Council listened to hours of testimony about the Berkeley protests Tuesday night. Photo: Emilie Raguso
The Berkeley City Council meets Tuesday night. Photo: Emilie Raguso

At tonight’s Berkeley City Council meeting, officials are set to discuss how to proceed in terms of issues that arose during December’s protests in Berkeley; consider the approval of a two-year moratorium on drones; and adopt a new building energy-saving ordinance.

At 5:30 p.m., a council worksession will include a projection on the city’s future financial liabilities, as well as an overview of the 2015 mid-year budget report. From that report: “General Fund revenues are now projected to be up by $4.2 million.”

According to the budget report, several city departments spent less than expected in 2014, but “these savings will be absorbed by the Police Department which is projected to exceed its budget by $1.2 million.” Most of that money “is due to overtime expenditures exceeding the budget amount due to overtime and non-personnel costs related to the demonstrations that took place in December 2014.”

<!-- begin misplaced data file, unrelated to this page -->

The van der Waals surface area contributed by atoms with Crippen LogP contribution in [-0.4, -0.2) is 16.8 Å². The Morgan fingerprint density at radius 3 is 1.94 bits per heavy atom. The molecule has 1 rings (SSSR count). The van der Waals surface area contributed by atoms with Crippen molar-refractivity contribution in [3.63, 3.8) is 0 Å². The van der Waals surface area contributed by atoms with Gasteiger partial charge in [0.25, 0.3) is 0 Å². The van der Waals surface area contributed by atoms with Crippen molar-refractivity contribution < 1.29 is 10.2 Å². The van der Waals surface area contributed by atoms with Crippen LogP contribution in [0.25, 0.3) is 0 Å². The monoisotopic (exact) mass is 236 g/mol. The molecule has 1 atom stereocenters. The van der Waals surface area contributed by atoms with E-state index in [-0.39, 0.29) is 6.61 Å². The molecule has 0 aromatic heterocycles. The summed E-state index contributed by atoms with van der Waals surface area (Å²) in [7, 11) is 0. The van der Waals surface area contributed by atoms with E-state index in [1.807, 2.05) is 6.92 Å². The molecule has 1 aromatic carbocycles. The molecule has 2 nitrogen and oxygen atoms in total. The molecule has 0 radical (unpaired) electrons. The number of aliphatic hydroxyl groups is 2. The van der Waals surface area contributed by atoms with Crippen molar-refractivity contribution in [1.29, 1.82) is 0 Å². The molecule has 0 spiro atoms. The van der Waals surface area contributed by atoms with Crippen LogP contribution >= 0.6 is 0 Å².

The report got a bit more granular: “Over $868,000 of the overage is due to overtime and non-personnel costs related to the demonstrations that took place in December 2014. These costs include both demonstrations in Berkeley and in other cities where Berkeley provided mutual aid.”

The property transfer tax is projected to bring in $2.8 million more than what was budgeted, and the transient occupancy tax another $800,000 above the adopted 2014-15 budget.

What’s on the action calendar?